Recently, the National Highway Traffic Safety Administration (NHTSA) more than doubled the size of the recalls on Takata airbags to 35-40 million vehicles. This figure is in addition to the 28.8 million airbags that have already been recalled.
The root cause of the problem, according to the NHTSA, is the absence of a chemical drying agent in the airbag’s inflator. This can cause the airbag to explode when in a crash, and can even send metal fragments throughout the passenger cabin, severely injuring or killing the occupants.
There have been 10 confirmed deaths and more than 100 injuries as a result of the defect, according to the NHTSA.
So far, 8,168,869 faulty airbags have been replaced between August 14, 2015 and April 22, 2016. The NHTSA is advising those with cars or trucks included on the list of affected vehicles to contact their dealer immediately about the appropriate repairs. Vehicles with this defect are unsafe to drive; however, replacement part shortages are creating repair delays that could last up to several months.
If your car is affected by the recall, and you are utilizing a rental car in the meantime, it’s important that you review the terms and conditions of your rental contract with an independent agent.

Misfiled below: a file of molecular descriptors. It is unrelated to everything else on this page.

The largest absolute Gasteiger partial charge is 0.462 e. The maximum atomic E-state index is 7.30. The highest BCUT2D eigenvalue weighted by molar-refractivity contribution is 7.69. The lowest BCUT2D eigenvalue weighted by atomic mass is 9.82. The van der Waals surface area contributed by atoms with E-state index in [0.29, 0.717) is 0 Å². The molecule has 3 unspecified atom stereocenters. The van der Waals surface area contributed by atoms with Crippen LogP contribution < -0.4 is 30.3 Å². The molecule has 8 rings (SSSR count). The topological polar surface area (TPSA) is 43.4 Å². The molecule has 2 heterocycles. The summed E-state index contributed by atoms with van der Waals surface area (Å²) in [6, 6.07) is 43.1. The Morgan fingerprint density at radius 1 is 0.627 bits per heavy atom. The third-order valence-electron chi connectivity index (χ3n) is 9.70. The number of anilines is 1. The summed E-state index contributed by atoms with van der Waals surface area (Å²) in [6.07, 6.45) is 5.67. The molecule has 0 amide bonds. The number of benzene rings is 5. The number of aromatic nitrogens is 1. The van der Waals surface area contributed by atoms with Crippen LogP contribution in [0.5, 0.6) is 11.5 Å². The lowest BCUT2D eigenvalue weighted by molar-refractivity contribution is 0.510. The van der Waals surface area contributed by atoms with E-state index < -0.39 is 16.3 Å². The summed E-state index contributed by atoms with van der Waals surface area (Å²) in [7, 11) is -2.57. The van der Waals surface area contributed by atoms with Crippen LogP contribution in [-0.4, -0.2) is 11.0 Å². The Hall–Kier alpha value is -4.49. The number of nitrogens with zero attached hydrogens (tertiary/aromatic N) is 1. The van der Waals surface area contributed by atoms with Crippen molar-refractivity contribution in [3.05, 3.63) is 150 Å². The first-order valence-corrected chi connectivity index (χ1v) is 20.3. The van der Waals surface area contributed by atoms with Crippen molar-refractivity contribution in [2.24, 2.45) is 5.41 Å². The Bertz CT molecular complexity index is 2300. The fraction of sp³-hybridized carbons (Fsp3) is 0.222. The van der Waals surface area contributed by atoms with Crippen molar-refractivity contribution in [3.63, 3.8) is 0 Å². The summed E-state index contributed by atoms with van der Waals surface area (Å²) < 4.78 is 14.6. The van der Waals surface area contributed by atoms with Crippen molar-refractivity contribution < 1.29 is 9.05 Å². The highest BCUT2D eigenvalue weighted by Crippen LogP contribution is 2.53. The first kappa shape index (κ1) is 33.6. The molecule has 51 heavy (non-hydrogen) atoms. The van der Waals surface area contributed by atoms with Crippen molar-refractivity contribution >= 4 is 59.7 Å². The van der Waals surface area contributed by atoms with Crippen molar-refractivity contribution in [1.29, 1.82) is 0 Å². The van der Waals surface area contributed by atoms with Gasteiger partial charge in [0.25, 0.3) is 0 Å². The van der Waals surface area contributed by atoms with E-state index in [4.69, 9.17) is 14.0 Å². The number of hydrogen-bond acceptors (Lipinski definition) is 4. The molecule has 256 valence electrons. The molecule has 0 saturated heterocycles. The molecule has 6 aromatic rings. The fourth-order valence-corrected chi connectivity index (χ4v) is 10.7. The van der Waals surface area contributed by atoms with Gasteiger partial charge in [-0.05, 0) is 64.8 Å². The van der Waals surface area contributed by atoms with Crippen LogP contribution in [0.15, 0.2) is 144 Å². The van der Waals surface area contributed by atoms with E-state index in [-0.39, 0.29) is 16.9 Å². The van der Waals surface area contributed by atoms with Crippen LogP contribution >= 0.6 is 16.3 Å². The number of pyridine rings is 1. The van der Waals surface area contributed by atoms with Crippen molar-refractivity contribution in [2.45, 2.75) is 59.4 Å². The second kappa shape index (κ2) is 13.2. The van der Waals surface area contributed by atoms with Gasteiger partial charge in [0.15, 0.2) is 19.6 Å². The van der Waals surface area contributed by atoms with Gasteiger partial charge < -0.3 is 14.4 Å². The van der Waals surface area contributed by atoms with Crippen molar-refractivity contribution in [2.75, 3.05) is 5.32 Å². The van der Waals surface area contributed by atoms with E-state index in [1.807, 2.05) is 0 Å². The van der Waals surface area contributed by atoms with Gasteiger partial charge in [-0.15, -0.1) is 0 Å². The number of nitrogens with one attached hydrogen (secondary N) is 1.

Is it written under the dealership, meaning the manufacturer will provide coverage for use of the temporary vehicle? Or is it written under your name, meaning the owner will be responsible for coverage through their primary auto policy. If the contract falls under the second scenario, will your insurance company consider the rental as a covered substitute vehicle under the policy?
For questions or concerns, contact the experts at McGrath Insurance Group at 508-347-6850 or visit www.mcgrathinsurance.com. For continuous updates on the Takata airbag recall, visit the NHTSA website.
*This article is written for informational purposes only and should not be construed as providing legal advice.